By 4s4w Lover and Guest Blogger, Sheri Croy
Chances are, if you were raised in the modern Western world you’ve been conditioned to think of your female cycle at three distinct moments: the moment you have an emotional, passionate, irritable or angry response that someone else deems unreasonable for the circumstance; the moment you see blood, and the moment you don’t see it when it’s expected. Even if you have been raised in a family with a more human centered, body-conscious, healthy view of being a woman, if you are reading this, chances are you’ve been at least witness to the larger Western societal paradigm that has demonized the period — and women with it. If you’ve ever been asked “Where are you in your cycle?” In response to sharing your opinion or stating your feelings, you’ve experienced the demonization first hand. If you’ve ever posed that question to another, or discounted your own feelings and experiences as “PMSing,” you’re (at least a little) conditioned.
What our evolving Western society has done a very good job of with their pills and potions, perfumes and protocols over the last few decades is compartmentalizing the period. Women’s cycles have come to be addressed in terms of PMS and periods — with a focus on the inconvenience, mess and expense of “handling the problem.” Society’s evolution from a family and community centric model in which grandmothers, mothers, aunties and wise women handed down their wisdom to their daughters, nieces and valued young girls is all but lost for the majority of women today. I can sum up what my mother shared with me about my cycle in just a few words, “There are paper towels in the kitchen, just use those.” And when my little sister asked questions I needed my mom to help me answer, her response was, “Your sister can learn about it at school, just like you did.”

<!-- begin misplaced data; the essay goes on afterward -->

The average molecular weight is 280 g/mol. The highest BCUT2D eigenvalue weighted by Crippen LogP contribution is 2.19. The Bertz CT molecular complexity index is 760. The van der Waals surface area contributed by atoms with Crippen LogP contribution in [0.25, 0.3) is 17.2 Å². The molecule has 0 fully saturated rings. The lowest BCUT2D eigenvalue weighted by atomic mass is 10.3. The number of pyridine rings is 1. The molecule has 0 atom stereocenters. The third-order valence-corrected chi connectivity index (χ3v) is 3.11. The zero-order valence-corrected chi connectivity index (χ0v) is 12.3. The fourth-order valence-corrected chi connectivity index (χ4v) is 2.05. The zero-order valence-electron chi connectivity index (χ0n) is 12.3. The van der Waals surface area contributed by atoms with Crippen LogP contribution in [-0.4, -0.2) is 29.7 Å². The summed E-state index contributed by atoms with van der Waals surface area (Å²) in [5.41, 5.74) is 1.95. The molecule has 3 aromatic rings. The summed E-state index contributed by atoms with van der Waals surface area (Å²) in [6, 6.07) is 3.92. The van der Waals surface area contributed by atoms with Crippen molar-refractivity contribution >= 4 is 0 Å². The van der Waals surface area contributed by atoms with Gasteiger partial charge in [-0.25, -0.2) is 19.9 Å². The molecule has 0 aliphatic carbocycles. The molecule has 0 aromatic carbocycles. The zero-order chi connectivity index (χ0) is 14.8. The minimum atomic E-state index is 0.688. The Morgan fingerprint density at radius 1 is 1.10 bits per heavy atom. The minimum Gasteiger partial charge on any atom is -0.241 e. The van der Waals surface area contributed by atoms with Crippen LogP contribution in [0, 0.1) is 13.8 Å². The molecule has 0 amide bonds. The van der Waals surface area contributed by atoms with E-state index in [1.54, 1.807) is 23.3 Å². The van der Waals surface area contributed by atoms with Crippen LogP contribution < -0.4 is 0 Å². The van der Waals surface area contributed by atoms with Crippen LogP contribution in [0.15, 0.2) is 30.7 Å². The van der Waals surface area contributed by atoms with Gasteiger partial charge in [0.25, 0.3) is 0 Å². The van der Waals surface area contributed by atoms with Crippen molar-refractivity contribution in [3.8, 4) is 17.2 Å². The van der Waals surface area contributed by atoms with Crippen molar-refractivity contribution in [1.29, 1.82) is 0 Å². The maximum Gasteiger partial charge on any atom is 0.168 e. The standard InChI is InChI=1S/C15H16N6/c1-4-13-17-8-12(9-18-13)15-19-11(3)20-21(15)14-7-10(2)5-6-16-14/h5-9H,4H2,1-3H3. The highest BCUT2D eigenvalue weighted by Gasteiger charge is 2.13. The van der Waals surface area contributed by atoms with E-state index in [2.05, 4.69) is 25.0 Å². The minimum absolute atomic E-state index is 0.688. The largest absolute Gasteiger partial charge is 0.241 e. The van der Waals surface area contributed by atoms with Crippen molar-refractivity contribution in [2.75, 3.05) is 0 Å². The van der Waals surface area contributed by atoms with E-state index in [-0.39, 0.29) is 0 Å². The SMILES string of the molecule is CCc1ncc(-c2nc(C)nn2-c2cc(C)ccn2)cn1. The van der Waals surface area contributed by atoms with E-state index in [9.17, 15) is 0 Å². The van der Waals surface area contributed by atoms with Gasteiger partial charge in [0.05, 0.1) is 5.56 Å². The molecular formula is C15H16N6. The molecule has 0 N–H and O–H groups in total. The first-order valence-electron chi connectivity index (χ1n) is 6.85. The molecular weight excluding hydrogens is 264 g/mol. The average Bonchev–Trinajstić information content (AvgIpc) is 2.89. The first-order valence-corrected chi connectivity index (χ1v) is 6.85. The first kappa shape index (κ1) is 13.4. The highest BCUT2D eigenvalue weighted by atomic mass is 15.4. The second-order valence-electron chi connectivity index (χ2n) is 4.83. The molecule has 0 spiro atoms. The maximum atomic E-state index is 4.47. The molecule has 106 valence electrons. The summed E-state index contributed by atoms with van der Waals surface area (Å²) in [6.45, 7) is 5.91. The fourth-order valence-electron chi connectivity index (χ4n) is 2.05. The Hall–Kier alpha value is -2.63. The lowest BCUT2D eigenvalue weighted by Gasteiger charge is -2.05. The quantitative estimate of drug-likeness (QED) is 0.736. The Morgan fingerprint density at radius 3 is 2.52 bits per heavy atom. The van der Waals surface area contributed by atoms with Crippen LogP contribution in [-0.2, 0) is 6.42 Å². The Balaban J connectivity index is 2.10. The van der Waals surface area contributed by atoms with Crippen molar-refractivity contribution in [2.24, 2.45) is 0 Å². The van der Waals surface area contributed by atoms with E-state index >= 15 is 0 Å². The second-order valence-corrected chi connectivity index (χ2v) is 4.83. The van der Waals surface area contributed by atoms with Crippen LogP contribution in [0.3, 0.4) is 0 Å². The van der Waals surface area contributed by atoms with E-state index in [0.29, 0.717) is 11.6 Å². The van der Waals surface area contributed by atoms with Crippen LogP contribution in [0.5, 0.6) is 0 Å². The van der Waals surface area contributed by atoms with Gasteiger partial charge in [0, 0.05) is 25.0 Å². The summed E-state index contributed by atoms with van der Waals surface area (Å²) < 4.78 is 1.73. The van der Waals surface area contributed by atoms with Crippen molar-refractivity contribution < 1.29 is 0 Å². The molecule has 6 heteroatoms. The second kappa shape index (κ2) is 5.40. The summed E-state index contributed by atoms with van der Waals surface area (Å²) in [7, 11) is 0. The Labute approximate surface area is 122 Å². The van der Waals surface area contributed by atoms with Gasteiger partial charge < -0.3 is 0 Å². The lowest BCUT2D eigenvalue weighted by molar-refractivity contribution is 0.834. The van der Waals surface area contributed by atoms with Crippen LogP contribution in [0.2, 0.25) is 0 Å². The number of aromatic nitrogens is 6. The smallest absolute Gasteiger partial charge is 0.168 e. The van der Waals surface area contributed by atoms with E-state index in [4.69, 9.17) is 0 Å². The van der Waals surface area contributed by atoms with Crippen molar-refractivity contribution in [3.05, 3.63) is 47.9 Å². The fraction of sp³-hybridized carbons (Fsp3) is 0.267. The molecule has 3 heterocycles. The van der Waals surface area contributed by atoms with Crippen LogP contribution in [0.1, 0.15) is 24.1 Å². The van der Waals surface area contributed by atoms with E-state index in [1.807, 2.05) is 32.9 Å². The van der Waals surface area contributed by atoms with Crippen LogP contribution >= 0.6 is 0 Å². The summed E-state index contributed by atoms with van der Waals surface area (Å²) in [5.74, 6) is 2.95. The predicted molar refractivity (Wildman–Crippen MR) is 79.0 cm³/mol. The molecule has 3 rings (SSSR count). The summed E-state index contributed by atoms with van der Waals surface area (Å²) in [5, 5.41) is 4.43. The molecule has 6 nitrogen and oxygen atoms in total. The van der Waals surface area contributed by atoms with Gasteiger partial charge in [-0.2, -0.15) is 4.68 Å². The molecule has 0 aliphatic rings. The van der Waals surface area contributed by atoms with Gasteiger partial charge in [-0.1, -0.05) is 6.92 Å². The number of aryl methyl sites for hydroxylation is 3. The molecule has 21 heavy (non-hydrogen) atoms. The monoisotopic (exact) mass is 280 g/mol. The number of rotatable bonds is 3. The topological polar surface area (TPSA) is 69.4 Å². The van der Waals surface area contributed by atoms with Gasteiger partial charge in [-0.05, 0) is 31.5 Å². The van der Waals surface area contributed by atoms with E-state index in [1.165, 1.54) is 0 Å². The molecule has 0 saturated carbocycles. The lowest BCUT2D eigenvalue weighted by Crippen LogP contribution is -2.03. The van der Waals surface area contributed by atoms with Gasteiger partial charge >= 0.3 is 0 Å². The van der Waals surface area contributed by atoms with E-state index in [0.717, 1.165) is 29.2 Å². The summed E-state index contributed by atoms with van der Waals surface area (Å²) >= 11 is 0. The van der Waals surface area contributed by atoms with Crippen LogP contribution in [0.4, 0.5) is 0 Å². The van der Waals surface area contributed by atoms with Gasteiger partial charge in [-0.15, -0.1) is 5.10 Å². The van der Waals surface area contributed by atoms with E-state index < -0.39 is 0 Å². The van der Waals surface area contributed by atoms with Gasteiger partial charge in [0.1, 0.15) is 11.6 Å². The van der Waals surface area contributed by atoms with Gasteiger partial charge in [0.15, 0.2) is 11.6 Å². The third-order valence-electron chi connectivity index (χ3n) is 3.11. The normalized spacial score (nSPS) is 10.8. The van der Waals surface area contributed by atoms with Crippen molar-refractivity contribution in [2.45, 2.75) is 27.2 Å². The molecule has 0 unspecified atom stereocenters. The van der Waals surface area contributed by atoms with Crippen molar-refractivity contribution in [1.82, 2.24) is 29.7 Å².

I’m not upset about these beginnings; I have tried to do things differently with my daughters — probably to the other extreme (maybe things will even out once I have granddaughters!) In my mom’s case, maybe there was a stigma about discussing “it” with me and my sister. Perhaps my mother had never heard it from her mother. Maybe she was bought in to the cultural idea that your cycle really is nothing more than an inconvenient show of blood once monthly interspersed with some cramping and a few mood swings. Perhaps she was just embarrassed. Or, maybe she just didn’t have anything nice to say, so she chose nothing at all.
The single thing that has made the biggest difference for me — not only in being able to have something nice to say about my cycle — but also having something to hand down to my daughters and help them rise above the stigma and demonization they are plummeted with hundreds of times daily through media, peers and even just interacting with other humans has been the new understanding that my “period” is only one aspect of a vital, dynamic, recirculating cycle. The 4 Seasons in 4 Weeks insights have facilitated such a refreshing and smooth transition for me in thinking and being, I wish I’d had access to this wisdom when I was emerging into womanhood, or at the very least when my girls were younger and I first noticed their mood cycling.